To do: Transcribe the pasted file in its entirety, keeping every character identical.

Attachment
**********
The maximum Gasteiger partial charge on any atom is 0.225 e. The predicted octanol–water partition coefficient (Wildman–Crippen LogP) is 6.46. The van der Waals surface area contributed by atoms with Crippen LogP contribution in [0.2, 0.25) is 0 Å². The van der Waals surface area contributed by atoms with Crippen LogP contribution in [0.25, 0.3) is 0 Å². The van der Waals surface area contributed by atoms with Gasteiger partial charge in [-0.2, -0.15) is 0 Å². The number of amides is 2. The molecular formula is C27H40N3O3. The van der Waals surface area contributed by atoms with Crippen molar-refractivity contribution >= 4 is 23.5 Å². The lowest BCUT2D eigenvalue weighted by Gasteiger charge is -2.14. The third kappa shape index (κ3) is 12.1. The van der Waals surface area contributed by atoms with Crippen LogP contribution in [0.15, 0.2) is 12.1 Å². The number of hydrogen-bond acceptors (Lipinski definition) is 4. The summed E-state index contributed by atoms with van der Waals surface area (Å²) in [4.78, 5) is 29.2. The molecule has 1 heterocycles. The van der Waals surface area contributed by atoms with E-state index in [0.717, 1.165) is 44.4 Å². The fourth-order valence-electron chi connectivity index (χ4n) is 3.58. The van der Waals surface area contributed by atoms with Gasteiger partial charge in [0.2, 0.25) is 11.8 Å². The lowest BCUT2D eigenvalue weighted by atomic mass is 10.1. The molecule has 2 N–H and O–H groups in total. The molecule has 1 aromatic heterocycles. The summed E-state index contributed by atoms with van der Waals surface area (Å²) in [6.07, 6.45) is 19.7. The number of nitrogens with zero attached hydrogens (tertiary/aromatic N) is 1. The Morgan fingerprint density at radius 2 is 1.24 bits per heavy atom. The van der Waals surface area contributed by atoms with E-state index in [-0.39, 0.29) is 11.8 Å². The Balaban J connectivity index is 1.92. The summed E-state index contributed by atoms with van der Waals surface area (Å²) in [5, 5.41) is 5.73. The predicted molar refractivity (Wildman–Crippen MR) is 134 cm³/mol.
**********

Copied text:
The maximum Gasteiger partial charge on any atom is 0.225 e. The predicted octanol–water partition coefficient (Wildman–Crippen LogP) is 6.46. The van der Waals surface area contributed by atoms with Crippen LogP contribution in [0.2, 0.25) is 0 Å². The van der Waals surface area contributed by atoms with Crippen LogP contribution in [0.25, 0.3) is 0 Å². The van der Waals surface area contributed by atoms with Gasteiger partial charge in [-0.2, -0.15) is 0 Å². The number of amides is 2. The molecular formula is C27H40N3O3. The van der Waals surface area contributed by atoms with Crippen molar-refractivity contribution >= 4 is 23.5 Å². The lowest BCUT2D eigenvalue weighted by Gasteiger charge is -2.14. The third kappa shape index (κ3) is 12.1. The van der Waals surface area contributed by atoms with Crippen LogP contribution in [0.15, 0.2) is 12.1 Å². The number of hydrogen-bond acceptors (Lipinski definition) is 4. The summed E-state index contributed by atoms with van der Waals surface area (Å²) in [4.78, 5) is 29.2. The molecule has 1 heterocycles. The van der Waals surface area contributed by atoms with E-state index in [0.717, 1.165) is 44.4 Å². The fourth-order valence-electron chi connectivity index (χ4n) is 3.58. The van der Waals surface area contributed by atoms with Gasteiger partial charge in [0.2, 0.25) is 11.8 Å². The lowest BCUT2D eigenvalue weighted by atomic mass is 10.1. The molecule has 2 N–H and O–H groups in total. The molecule has 1 aromatic heterocycles. The summed E-state index contributed by atoms with van der Waals surface area (Å²) in [6.07, 6.45) is 19.7. The number of nitrogens with zero attached hydrogens (tertiary/aromatic N) is 1. The Morgan fingerprint density at radius 2 is 1.24 bits per heavy atom. The van der Waals surface area contributed by atoms with E-state index in [-0.39, 0.29) is 11.8 Å². The Balaban J connectivity index is 1.92. The summed E-state index contributed by atoms with van der Waals surface area (Å²) in [5, 5.41) is 5.73. The predicted molar refractivity (Wildman–Crippen MR) is 134 cm³/mol.